Seems like I had only just written about “little things” that make a big difference for my own blog when I recently experienced an example of a small gesture that, to me, made a big impression.
Margaret (my wife) and I recently had a “date” for lunch at Vlora, a terrific Mediterranean restaurant on Boylston Street in Boston.
True to my abysmally disorganized self, I showed up early.
I lurked in the entrance for a while. Then the hostess, apparently feeling sorry for an obviously clueless patron, suggested that I have a seat in the lounge area where I could relax and keep an eye on the door.
So I did, settled in and started tweeting and Facebooking to pass the time.
Suddenly she reappeared… with a tall, slim glass of ice water with a lemon slice, a smile, and these words: “You must be thirsty.”
Now I know you’re saying to yourself, “What’s the big deal, Kirk? It’s a glass of water, for Pete’s sake.”
Yeah, it is.
But it’s much, much more than that.
It’s a young employee, whose duties entail greeting customers and facilitating their ultimate seating, taking the initiative to reach out to an as-yet-unconfirmed customer and make him feel welcome.
This wasn’t our first visit to Vlora… and I can assure you it won’t be our last. The service is impeccably smooth; the food is great. And I always walk out the door smiling!
Customer service, as I am constantly pontificating to my undergraduate Communication students at Curry College… especially those in my Public Relations Concentration (as well as my graduate Organizational and Professional Communication students at Regis College), is about making someone feel as though he or she is the single most important person in your life.
Now the purists among us are muttering under their breath that “customer service is so much more than just making someone feel good.”
And it is. But, in my humble opinion, this is where it begins.
People who feel good about their experience with your product or service are likely to become repeat customers.
But, just as important, they very likely will tell others about their experience with you and your product or service…“third party endorsement” that can pay significant dividends over time.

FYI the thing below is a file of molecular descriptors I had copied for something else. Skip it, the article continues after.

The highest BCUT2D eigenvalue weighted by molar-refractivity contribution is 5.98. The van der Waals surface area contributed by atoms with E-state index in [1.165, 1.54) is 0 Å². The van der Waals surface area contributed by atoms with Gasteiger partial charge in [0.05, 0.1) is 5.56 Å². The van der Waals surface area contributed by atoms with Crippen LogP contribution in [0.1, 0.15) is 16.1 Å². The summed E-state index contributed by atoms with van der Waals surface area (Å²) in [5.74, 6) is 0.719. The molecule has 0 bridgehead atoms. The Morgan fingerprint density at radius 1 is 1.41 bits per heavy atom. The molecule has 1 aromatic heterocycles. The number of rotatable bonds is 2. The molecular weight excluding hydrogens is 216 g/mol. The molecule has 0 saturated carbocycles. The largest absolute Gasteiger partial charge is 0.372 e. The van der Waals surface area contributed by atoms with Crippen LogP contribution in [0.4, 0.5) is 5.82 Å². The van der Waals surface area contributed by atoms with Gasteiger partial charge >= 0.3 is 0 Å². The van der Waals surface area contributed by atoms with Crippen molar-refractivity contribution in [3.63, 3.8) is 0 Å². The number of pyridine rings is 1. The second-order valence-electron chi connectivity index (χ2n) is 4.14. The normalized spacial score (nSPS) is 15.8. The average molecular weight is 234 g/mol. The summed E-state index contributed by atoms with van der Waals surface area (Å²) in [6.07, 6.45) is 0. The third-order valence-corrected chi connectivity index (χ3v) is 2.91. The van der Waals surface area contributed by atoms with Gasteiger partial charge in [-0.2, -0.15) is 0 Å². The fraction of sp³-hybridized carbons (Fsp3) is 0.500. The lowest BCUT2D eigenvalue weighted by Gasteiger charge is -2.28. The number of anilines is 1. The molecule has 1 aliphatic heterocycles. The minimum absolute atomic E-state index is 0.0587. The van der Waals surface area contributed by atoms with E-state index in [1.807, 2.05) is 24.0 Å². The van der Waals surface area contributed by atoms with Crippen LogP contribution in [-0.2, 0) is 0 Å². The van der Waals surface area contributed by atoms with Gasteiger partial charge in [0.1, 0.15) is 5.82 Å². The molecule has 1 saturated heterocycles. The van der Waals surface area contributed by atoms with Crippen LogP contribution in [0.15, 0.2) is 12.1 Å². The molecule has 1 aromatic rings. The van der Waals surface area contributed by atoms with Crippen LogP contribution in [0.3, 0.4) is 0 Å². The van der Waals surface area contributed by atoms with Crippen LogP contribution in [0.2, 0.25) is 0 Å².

Good customer service means that employees at all levels are alert and engaged at all times.
They understand the importance of demonstrating to the customer that he or she truly is important.
They are actively monitoring customer sentiment, on the alert for both positive and negative conversations and feedback… positive so that they know what’s working right; negative so they can alert the appropriate parties and respond quickly and positively.
And the best kind of response is one that has you coming away saying to yourself, “Wow, that was amazing!”
To close with a personal but, I believe, pertinent personal story:
Years ago, we moved to Hawaii as a result of a layoff (mine) and a corporate bankruptcy (Margaret’s employer). Thanks to some serious networking/job-hunting, I scored, among others, an interview with the Blood Bank of Hawaii.
I wasn’t keen on the blood banking idea… a lot of misperceptions left over from the mid-80s, but a new friend convinced me I should go. So I did… reluctantly.
Finally got to the Dillingham Boulevard location (long commute… longer story) and slogged to the front door. Nearly turned around and left, but decided to gut it out.
I entered the building and found myself facing a reception desk staffed by three people.
One staffer (“Roxanne” – 20 years later, I still remember!) looked at me, smiled, and said, “You look tired. Would you like something cool to drink?”
To quote (as I do occasionally) super-chef Emeril Lagasse, “Bam!” I was hooked.
I immediately thought to myself, “If strangers are greeted this way, what must it be like for regular donors?”